Tuesday, April 21, 9:00 AM:
Professor Nick McKeown
Department of Computer Science
Stanford CA 94305-9030, USA
Steady innovation in computer systems has brought new layers of abstraction: First, operating systems and now virtualization. Each abstracted the hardware below, and provided a new platform for competition and innovation above. But in the network, where the division of responsibility between hardware and software is less clear, the right programmable platform has been elusive, as we have explored active networks, network processors, and software routers. An emerging trend indicates that more and more of the network infrastructure will be defined in software outside the datapath. This is great news for researchers as the infrastructure will be more open, more programmable, and virtualized to allow experimental networks to co-exist on the same physical datapath. This is great news for industry too, as it will accelerate innovation inside the network.
Nick McKeown has been at Stanford University since 1995, where he is currently an Associate Professor of Electrical Engineering and Computer Science, and Faculty Director of the Clean Slate Program. From 1990-2002 most of his work was on the theory and practice of designing high-speed Internet routers, including system architectures, lookup algorithms, scheduling algorithms and packet buffers. He co-founded a couple of networking semiconductor startups: Abrizio and Nemo. More recently Nick's research group has focused on how we can cheaply and quickly build a research substrate that enables "software defined" networking. Nick is a fellow of the IEEE, ACM and Royal Academy of Engineering (UK), and recipient of the 2009 IEEE Kobayashi Computer and Communications Award.
Thursday, April 23, 8:30 AM:
The Economics of the Next Great Telecom Revolution
Professor Andrew Odylzko
School of Mathematics and Digital Technology Center
University of Minnesota
Minneapolis, MN 55455, USA
While the Internet has attracted the bulk of the attention from the public as well as from researchers, the growth of wireless has had a far larger impact on the world, as measured by the number of users, the revenues, or the profits. Technology is leading to a convergence of the two areas, and this will be the next great telecom revolution. Just what kind of convergence we will see will be determined more by economics and regulation than by technology, and will be heavily influenced by the many misleading myths that dominate telecom.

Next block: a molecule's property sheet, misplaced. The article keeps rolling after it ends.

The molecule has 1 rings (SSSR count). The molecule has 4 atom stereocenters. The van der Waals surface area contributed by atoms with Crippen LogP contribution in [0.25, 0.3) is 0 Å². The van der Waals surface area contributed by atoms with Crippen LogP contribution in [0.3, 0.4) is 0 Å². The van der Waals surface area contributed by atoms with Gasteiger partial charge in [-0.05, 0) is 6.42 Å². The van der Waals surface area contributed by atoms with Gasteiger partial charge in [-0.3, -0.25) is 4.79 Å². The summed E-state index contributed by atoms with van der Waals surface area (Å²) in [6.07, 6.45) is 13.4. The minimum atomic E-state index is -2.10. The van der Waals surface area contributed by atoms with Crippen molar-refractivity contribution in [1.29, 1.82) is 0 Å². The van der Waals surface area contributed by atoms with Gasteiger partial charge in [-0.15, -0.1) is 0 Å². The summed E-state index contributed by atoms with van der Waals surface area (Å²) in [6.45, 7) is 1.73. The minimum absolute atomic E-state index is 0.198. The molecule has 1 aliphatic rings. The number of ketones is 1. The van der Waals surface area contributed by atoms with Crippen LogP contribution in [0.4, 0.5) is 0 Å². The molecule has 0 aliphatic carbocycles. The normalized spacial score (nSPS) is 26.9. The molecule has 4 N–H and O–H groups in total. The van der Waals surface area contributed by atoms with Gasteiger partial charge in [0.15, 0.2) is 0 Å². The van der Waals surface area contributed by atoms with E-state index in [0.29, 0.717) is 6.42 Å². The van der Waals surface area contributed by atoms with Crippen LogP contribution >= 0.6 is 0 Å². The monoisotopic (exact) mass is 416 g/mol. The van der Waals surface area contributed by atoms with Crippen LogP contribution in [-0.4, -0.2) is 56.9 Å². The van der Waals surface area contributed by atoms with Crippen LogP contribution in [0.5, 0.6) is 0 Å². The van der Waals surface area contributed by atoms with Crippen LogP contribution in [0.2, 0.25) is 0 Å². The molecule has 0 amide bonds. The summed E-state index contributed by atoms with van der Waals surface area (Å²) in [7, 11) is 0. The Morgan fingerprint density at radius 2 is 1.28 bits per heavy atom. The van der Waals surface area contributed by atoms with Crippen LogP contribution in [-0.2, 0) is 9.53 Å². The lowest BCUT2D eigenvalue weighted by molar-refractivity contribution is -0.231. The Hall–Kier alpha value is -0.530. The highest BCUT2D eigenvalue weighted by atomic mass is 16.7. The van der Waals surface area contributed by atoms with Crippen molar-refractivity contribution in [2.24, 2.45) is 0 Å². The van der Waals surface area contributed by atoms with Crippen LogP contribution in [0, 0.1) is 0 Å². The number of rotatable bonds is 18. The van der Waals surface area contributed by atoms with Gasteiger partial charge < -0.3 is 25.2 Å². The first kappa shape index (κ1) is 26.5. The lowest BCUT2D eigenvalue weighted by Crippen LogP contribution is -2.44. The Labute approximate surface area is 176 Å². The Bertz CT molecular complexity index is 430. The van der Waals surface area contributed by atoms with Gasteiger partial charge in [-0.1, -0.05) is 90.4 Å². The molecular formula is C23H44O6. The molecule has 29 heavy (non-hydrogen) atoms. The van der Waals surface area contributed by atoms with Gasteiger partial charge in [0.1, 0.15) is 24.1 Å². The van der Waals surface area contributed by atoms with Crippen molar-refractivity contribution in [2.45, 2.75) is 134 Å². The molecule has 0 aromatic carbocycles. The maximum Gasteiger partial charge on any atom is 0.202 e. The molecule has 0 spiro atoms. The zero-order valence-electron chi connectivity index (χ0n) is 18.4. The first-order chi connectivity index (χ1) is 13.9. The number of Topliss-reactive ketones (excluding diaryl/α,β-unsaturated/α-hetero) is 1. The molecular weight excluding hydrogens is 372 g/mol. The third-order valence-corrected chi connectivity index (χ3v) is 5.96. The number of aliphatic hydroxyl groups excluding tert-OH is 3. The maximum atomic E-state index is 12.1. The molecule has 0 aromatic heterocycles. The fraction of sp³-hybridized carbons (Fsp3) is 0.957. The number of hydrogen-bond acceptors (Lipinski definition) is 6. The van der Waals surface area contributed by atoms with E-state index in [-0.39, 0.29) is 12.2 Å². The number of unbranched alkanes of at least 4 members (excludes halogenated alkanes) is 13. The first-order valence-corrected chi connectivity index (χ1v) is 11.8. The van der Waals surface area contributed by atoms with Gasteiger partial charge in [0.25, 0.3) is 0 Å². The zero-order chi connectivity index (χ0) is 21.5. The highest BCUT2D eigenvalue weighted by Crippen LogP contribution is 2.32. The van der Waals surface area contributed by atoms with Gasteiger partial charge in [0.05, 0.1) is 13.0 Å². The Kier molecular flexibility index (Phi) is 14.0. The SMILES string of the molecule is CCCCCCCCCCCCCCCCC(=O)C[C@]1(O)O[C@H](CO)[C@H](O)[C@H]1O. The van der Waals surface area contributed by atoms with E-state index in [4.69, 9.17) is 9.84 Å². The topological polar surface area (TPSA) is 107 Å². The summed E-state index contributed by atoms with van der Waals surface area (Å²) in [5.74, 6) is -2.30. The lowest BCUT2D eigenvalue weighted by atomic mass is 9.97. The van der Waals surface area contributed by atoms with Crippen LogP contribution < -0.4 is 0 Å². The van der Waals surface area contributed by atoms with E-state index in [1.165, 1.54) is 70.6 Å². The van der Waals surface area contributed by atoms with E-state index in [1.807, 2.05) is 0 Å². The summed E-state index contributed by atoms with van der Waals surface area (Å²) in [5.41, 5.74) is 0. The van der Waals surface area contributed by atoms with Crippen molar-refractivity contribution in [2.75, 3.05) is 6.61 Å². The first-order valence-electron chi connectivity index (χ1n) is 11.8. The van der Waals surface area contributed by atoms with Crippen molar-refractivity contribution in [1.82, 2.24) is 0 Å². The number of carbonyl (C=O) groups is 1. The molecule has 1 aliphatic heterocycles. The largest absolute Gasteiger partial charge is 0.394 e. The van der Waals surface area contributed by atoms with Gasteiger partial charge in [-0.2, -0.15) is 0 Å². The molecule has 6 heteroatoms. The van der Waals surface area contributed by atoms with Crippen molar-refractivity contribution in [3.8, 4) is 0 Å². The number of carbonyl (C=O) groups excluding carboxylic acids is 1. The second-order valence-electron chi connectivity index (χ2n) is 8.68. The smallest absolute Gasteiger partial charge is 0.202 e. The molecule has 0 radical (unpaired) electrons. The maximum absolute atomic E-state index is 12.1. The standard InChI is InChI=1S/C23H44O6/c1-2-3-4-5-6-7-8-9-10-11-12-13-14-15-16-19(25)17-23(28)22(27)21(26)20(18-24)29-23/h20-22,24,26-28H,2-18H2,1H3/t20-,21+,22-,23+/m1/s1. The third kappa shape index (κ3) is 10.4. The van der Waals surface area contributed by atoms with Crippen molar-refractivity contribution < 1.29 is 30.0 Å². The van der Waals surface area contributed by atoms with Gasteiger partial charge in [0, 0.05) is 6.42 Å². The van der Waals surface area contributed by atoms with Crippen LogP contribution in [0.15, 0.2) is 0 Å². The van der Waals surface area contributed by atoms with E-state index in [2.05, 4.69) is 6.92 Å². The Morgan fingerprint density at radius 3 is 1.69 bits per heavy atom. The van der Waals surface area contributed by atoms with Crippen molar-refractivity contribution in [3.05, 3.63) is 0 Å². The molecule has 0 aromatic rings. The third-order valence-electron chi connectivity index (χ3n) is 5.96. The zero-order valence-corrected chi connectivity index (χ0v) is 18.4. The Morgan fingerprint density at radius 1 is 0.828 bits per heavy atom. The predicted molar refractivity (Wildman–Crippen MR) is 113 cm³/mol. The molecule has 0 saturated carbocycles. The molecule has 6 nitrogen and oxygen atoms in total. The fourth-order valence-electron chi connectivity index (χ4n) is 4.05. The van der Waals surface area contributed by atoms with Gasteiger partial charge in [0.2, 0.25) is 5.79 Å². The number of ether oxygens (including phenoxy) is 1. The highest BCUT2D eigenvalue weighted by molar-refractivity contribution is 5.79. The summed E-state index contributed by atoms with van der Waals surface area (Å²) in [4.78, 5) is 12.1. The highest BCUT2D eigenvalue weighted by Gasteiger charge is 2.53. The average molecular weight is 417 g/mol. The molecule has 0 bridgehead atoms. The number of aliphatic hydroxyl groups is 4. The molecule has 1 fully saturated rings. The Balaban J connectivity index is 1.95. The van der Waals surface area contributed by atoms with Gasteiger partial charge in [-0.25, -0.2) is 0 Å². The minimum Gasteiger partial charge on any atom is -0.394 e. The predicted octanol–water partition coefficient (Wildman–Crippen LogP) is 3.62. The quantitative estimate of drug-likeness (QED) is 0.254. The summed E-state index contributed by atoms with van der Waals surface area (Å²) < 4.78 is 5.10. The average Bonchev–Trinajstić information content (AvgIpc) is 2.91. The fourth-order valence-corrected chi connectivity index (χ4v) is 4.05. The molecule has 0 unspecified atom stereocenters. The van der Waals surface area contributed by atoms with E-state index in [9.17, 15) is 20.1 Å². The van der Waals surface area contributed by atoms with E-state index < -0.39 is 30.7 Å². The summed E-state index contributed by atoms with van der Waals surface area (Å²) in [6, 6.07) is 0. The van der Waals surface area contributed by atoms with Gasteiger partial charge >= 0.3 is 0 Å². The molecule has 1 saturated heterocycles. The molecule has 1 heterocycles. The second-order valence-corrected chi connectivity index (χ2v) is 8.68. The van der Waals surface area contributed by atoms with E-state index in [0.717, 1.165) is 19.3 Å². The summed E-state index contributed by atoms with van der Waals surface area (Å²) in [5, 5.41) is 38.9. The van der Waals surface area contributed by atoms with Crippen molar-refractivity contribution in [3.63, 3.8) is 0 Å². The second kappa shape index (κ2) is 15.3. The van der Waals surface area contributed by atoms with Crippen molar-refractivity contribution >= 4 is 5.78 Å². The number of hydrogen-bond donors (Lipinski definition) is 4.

Andrew Odlyzko is a Professor in the School of Mathematics at the University of Minnesota. He is engaged in a variety of projects, from mathematics to security and Internet traffic monitoring. His main task currently is to write a book that compares the Internet bubble to the British Railway Mania of the 1840s, and explores the implications for future of technology diffusion.
Between 2001 and 2008, he also was at various times the founding director of the interdisciplinary Digital Technology Center, Interim Director of the Minnesota Supercomputing Institute, Assistant Vice President for Research, and held an ADC Professorship, all at the University of Minnesota. Before moving to Minneapolis in 2001, he devoted 26 years to research and research management at Bell Telephone Laboratories, AT&T Bell Labs, and AT&T Labs, as that organization evolved and changed its name.
He has written over 150 technical papers in computational complexity, cryptography, number theory, combinatorics, coding theory, analysis, probability theory, and related fields, and has three patents. He has an honorary doctorate from Univ. Marne la Vallee and serves on editorial boards of over 20 technical journals, as well as on several advisory and supervisory bodies.
He has managed projects in diverse areas, such as security, formal verification methods, parallel and distributed computation, and auction technology. In recent years he has also been working on electronic publishing, electronic commerce, and economics of data networks, and is the author of such widely cited papers as "Tragic loss or good riddance: The impending demise of traditional scholarly journals," "The bumpy road of electronic commerce," "Paris Metro Pricing for the Internet," "Content is not king," and "The history of communications and its implications for the Internet." He may be known best for an early debunking of the myth of Internet traffic doubling every three or four months and for demonstrating that connectivity has traditionally mattered much more for society than content.